ROYAL Mail’s profits surged 60 per cent this year, ahead of the government’s planned privatisation of the postal service.
The company today announced pre-tax profits of £324m for the year ended 31 March 2013, compared to £201m in 2012.
The firm, which the government hopes to sell off within the year, saw its revenues rise to £9.3bn from £8.8bn over the period.
“Parcels are a major contributor to group revenue, accounting for almost half. In UK Parcels, International and Letters, parcel revenue grew 13 per cent and letter revenue was up three per cent on a like-for-like basis,” said chief executive Moya Greene.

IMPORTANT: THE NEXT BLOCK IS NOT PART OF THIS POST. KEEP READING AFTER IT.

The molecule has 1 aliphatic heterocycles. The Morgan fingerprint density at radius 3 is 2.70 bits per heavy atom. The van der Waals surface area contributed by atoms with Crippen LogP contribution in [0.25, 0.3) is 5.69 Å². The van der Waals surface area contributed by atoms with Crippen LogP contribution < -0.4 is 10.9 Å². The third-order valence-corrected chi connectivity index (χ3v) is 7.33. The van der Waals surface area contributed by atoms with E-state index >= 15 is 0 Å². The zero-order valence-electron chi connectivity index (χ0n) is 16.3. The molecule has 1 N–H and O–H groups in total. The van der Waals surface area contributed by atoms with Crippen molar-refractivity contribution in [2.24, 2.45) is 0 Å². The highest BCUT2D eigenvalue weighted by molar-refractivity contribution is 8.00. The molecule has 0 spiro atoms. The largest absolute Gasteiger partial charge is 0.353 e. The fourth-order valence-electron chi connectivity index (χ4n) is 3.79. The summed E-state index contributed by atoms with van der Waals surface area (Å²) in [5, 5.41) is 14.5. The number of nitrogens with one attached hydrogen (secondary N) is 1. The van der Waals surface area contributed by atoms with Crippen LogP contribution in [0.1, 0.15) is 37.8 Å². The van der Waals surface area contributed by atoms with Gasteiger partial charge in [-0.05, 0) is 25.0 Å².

“Our position as the UK’s Universal Service Provider, alongside our strong brand, extensive networks and high quality of service, makes us well placed to benefit from our leading position in the parcels market.”
However, trade union Unite – which represents over 7,000 Royal Mail managers - warned the government against selling off the “family silver” to make a quick buck.
“Today’s rise in profits is down to the hard work of the workforce and the loyalty of Royal Mail customers who will face rising prices if the sell-off goes ahead,” said Unite national officer Ian Tonks.
“Privatising the Royal Mail to make a quick buck will deny the Treasury of a steady stream of income over the long-term and spell the end to the universal service that rural communities rely on.”